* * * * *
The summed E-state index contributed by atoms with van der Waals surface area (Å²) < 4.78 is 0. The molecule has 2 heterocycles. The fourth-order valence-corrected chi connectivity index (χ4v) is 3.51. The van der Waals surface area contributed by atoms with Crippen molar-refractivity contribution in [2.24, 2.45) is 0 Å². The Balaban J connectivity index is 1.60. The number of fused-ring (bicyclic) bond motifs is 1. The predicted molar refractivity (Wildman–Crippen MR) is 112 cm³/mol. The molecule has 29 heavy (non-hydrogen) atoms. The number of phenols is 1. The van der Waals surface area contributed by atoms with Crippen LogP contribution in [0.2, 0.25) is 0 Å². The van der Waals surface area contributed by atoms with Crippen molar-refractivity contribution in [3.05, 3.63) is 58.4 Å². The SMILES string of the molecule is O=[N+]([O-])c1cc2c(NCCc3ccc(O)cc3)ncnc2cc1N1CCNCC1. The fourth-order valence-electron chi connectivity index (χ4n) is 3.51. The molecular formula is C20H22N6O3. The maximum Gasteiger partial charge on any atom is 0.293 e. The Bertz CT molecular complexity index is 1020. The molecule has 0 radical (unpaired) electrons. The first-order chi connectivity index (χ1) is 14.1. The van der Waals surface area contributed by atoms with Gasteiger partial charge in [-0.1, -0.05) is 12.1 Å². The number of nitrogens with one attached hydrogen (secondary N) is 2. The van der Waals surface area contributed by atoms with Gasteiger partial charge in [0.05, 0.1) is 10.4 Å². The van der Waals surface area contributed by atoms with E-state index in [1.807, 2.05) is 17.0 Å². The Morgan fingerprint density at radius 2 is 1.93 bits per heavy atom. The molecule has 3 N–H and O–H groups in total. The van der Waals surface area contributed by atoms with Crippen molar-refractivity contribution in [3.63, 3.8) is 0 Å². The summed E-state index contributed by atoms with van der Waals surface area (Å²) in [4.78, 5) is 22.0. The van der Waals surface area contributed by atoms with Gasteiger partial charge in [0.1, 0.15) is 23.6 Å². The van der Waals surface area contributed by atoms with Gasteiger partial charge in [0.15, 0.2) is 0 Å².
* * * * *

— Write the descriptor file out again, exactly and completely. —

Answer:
The summed E-state index contributed by atoms with van der Waals surface area (Å²) < 4.78 is 0. The molecule has 2 heterocycles. The fourth-order valence-corrected chi connectivity index (χ4v) is 3.51. The van der Waals surface area contributed by atoms with Crippen molar-refractivity contribution in [2.24, 2.45) is 0 Å². The Balaban J connectivity index is 1.60. The number of fused-ring (bicyclic) bond motifs is 1. The predicted molar refractivity (Wildman–Crippen MR) is 112 cm³/mol. The molecule has 29 heavy (non-hydrogen) atoms. The number of phenols is 1. The van der Waals surface area contributed by atoms with Crippen LogP contribution in [0.2, 0.25) is 0 Å². The van der Waals surface area contributed by atoms with Crippen molar-refractivity contribution in [3.05, 3.63) is 58.4 Å². The SMILES string of the molecule is O=[N+]([O-])c1cc2c(NCCc3ccc(O)cc3)ncnc2cc1N1CCNCC1. The fourth-order valence-electron chi connectivity index (χ4n) is 3.51. The molecular formula is C20H22N6O3. The maximum Gasteiger partial charge on any atom is 0.293 e. The Bertz CT molecular complexity index is 1020. The molecule has 0 radical (unpaired) electrons. The first-order chi connectivity index (χ1) is 14.1. The van der Waals surface area contributed by atoms with Gasteiger partial charge in [-0.1, -0.05) is 12.1 Å². The number of nitrogens with one attached hydrogen (secondary N) is 2. The van der Waals surface area contributed by atoms with Gasteiger partial charge in [0.05, 0.1) is 10.4 Å². The van der Waals surface area contributed by atoms with E-state index in [1.807, 2.05) is 17.0 Å². The Morgan fingerprint density at radius 2 is 1.93 bits per heavy atom. The molecule has 3 N–H and O–H groups in total. The van der Waals surface area contributed by atoms with Crippen molar-refractivity contribution in [3.63, 3.8) is 0 Å². The summed E-state index contributed by atoms with van der Waals surface area (Å²) in [4.78, 5) is 22.0. The van der Waals surface area contributed by atoms with Gasteiger partial charge in [0.1, 0.15) is 23.6 Å². The van der Waals surface area contributed by atoms with Gasteiger partial charge in [0.15, 0.2) is 0 Å².